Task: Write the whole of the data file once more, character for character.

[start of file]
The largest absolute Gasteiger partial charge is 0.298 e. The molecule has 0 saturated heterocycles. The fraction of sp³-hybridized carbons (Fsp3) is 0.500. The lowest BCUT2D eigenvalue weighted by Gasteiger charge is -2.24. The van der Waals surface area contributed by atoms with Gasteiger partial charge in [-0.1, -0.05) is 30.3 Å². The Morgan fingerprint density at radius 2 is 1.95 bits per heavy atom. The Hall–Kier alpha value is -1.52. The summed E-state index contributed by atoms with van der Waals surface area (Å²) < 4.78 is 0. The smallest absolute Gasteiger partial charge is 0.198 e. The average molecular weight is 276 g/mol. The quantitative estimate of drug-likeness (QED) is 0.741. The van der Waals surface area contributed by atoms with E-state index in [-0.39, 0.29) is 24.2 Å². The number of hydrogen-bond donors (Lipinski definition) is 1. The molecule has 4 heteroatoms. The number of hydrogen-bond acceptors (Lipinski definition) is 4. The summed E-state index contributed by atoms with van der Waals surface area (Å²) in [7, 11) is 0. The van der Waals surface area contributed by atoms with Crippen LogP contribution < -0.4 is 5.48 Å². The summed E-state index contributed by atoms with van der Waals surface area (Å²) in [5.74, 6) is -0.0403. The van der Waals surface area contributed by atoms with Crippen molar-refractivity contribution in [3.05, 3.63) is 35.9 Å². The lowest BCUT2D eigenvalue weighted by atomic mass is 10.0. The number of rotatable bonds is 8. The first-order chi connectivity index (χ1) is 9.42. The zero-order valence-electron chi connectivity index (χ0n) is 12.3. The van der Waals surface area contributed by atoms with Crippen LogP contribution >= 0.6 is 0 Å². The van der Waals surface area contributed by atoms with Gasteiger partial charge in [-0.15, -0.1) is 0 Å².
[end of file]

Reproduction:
The largest absolute Gasteiger partial charge is 0.298 e. The molecule has 0 saturated heterocycles. The fraction of sp³-hybridized carbons (Fsp3) is 0.500. The lowest BCUT2D eigenvalue weighted by Gasteiger charge is -2.24. The van der Waals surface area contributed by atoms with Gasteiger partial charge in [-0.1, -0.05) is 30.3 Å². The Morgan fingerprint density at radius 2 is 1.95 bits per heavy atom. The Hall–Kier alpha value is -1.52. The summed E-state index contributed by atoms with van der Waals surface area (Å²) < 4.78 is 0. The smallest absolute Gasteiger partial charge is 0.198 e. The average molecular weight is 276 g/mol. The quantitative estimate of drug-likeness (QED) is 0.741. The van der Waals surface area contributed by atoms with E-state index in [-0.39, 0.29) is 24.2 Å². The number of hydrogen-bond donors (Lipinski definition) is 1. The molecule has 4 heteroatoms. The number of hydrogen-bond acceptors (Lipinski definition) is 4. The summed E-state index contributed by atoms with van der Waals surface area (Å²) in [7, 11) is 0. The van der Waals surface area contributed by atoms with Crippen LogP contribution < -0.4 is 5.48 Å². The summed E-state index contributed by atoms with van der Waals surface area (Å²) in [5.74, 6) is -0.0403. The van der Waals surface area contributed by atoms with Crippen molar-refractivity contribution in [3.05, 3.63) is 35.9 Å². The lowest BCUT2D eigenvalue weighted by atomic mass is 10.0. The number of rotatable bonds is 8. The first-order chi connectivity index (χ1) is 9.42. The zero-order valence-electron chi connectivity index (χ0n) is 12.3. The van der Waals surface area contributed by atoms with Crippen LogP contribution >= 0.6 is 0 Å². The van der Waals surface area contributed by atoms with Gasteiger partial charge in [-0.15, -0.1) is 0 Å².